The follow-up show was taped six weeks later. Mesnick said he had changed his mind and wanted Molly after all. Melissa raged, Molly hugged, Jason said he'd go slowly this time and we didn't get it at all; none of it made sense.

Another follow-up show is set for 10 p.m. today (Tuesday, March 3), to see how Jason and Molly are doing. Meanwhile, a summary:

1) One recent bachelor ended up choosing no one. He left the show without an ending.

2) Now Jason has done this. In the show's history, there have been zero marriages from the bachelor, one from the bachelorette.

3) The only logical conclusion is that guys should never be in charge of any decision.

 

 

 

"Idol" so far: The worship leaders lead


Hey kids, you want to be on "American Idol"?
This year's best route is a surprising one: Become a musical worship leader.
"It's a different kind of performing, but you get a lot of practice," Kris Allen said.
He's been doing it since he got to the University of Central Arkansas, about six years ago. He's also been on church missions to Mozambique, Morocco,Thailand, Burma, Spain and South Africa.
So far, half the six "Idol" finalists have been worship leaders: Michael Sarver did that in Texas, Danny Gokey in Milwaukee and Beloit, Wis.

(For an interview with last week's three, look back a few blogs. Also, you'll find the blogs I do after each "Idol" episode.)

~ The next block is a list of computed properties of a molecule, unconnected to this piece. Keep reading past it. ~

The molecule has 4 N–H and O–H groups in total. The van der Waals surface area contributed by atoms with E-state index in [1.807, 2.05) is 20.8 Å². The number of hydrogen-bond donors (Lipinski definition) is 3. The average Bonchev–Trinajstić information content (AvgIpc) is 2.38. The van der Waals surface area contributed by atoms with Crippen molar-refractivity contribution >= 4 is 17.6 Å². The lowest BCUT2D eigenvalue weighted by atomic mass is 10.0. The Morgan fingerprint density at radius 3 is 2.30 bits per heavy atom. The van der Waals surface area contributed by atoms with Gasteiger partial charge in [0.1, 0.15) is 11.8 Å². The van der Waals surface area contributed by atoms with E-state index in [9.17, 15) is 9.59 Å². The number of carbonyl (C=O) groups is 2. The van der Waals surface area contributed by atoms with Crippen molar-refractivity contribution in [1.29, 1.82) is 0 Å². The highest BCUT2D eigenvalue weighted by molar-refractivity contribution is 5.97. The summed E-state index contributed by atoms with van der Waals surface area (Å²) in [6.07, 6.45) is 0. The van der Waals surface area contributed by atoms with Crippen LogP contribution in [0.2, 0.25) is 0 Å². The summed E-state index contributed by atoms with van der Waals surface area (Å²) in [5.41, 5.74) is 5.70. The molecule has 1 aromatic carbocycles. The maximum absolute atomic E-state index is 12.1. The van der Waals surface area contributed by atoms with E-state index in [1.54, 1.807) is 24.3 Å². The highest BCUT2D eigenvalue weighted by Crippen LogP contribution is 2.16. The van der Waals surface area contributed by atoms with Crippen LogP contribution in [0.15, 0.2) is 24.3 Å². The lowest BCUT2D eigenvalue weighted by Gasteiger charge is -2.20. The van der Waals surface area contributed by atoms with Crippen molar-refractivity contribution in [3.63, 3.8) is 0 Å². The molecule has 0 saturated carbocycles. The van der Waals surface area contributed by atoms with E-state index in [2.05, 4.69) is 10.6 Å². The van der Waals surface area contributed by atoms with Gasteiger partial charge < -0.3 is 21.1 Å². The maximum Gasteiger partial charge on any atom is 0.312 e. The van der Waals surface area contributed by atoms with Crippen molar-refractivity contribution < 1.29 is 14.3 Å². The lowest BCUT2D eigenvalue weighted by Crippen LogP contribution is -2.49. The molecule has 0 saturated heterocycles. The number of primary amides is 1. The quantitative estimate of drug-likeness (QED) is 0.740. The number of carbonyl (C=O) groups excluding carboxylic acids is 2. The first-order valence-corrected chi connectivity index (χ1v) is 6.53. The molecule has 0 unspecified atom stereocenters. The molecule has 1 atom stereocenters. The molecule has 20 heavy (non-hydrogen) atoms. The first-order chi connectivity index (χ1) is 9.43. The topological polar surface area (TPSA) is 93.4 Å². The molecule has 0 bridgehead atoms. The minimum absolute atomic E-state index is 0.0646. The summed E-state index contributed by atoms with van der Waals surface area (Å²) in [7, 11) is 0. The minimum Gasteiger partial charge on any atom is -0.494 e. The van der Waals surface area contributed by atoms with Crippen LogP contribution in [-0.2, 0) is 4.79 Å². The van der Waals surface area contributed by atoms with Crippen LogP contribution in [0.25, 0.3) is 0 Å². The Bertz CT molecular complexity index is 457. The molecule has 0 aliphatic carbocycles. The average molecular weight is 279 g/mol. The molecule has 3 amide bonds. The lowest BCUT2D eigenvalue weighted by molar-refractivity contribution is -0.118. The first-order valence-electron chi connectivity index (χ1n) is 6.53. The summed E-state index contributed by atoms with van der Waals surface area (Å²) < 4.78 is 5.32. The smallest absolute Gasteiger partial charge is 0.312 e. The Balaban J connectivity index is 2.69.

And what about last season's trend? That was the year when five of the final 12 had Latino roots; this year there's one Latina, so far.
That's Allison Iraheta, whose parents are from El Salvador. "All my life, I've been singing both Spanish and English," she said.
And she's been getting ready for years, at her home in Los Angeles. "I've been wanting to audition since I was 9," she said. "I would put my face on the screen."
She wasn't eligible for "Idol" until this year, but she had a handy warm-up. At 14, she won "Quinceanaro," on the Telemundo network."It was amazing," she said.
By the time she finally reached "Idol," she had a seasoned way to perform a rock song. She also surrounds her little-girl face with hair that's dyed a blazing red. "I'll probably be one of those who is red for a couple months and then maybe purple."
The look is also a key part of Adam Lambert's persona. Even when he was doing Broadway-type shows, he said, he arrived in his goth-emo style. "All the kids (in the musicals) thought I was (strange). The stuff you see on 'Idol' is my daily street wear."
He first landed a community musical -- as Linus in "You're a Good Man, Charlie Brown" -- at 10 in San Diego. Most recently, he understudied -- and got on stage occasionally -- as Fiyero, the love interest in the Los Angeles production of "Wicked."
That's his profession, he insisted, not his passion. "I finally get to sing the stuff I listen to."